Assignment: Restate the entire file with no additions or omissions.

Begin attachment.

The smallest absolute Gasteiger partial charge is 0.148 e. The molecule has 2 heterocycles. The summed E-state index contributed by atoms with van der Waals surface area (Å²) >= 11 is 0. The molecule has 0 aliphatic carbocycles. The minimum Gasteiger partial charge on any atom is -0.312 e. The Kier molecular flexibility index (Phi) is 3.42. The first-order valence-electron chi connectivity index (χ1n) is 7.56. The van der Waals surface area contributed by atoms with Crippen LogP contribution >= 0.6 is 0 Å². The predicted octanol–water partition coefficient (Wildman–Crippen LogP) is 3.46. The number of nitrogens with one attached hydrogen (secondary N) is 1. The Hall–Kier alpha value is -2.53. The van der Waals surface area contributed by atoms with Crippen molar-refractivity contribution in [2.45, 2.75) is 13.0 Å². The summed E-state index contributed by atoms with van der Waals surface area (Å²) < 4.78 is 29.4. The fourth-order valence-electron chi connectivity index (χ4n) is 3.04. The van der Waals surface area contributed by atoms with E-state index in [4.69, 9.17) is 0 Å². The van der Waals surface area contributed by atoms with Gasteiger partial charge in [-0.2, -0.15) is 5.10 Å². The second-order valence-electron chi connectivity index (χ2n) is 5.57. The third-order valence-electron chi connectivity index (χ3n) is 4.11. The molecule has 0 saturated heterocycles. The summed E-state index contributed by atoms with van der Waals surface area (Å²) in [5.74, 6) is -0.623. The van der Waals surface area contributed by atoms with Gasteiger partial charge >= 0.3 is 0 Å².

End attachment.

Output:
The smallest absolute Gasteiger partial charge is 0.148 e. The molecule has 2 heterocycles. The summed E-state index contributed by atoms with van der Waals surface area (Å²) >= 11 is 0. The molecule has 0 aliphatic carbocycles. The minimum Gasteiger partial charge on any atom is -0.312 e. The Kier molecular flexibility index (Phi) is 3.42. The first-order valence-electron chi connectivity index (χ1n) is 7.56. The van der Waals surface area contributed by atoms with Crippen LogP contribution >= 0.6 is 0 Å². The predicted octanol–water partition coefficient (Wildman–Crippen LogP) is 3.46. The number of nitrogens with one attached hydrogen (secondary N) is 1. The Hall–Kier alpha value is -2.53. The van der Waals surface area contributed by atoms with Crippen molar-refractivity contribution in [2.45, 2.75) is 13.0 Å². The summed E-state index contributed by atoms with van der Waals surface area (Å²) < 4.78 is 29.4. The fourth-order valence-electron chi connectivity index (χ4n) is 3.04. The van der Waals surface area contributed by atoms with E-state index in [4.69, 9.17) is 0 Å². The van der Waals surface area contributed by atoms with Gasteiger partial charge in [-0.2, -0.15) is 5.10 Å². The second-order valence-electron chi connectivity index (χ2n) is 5.57. The third-order valence-electron chi connectivity index (χ3n) is 4.11. The molecule has 0 saturated heterocycles. The summed E-state index contributed by atoms with van der Waals surface area (Å²) in [5.74, 6) is -0.623. The van der Waals surface area contributed by atoms with Gasteiger partial charge >= 0.3 is 0 Å².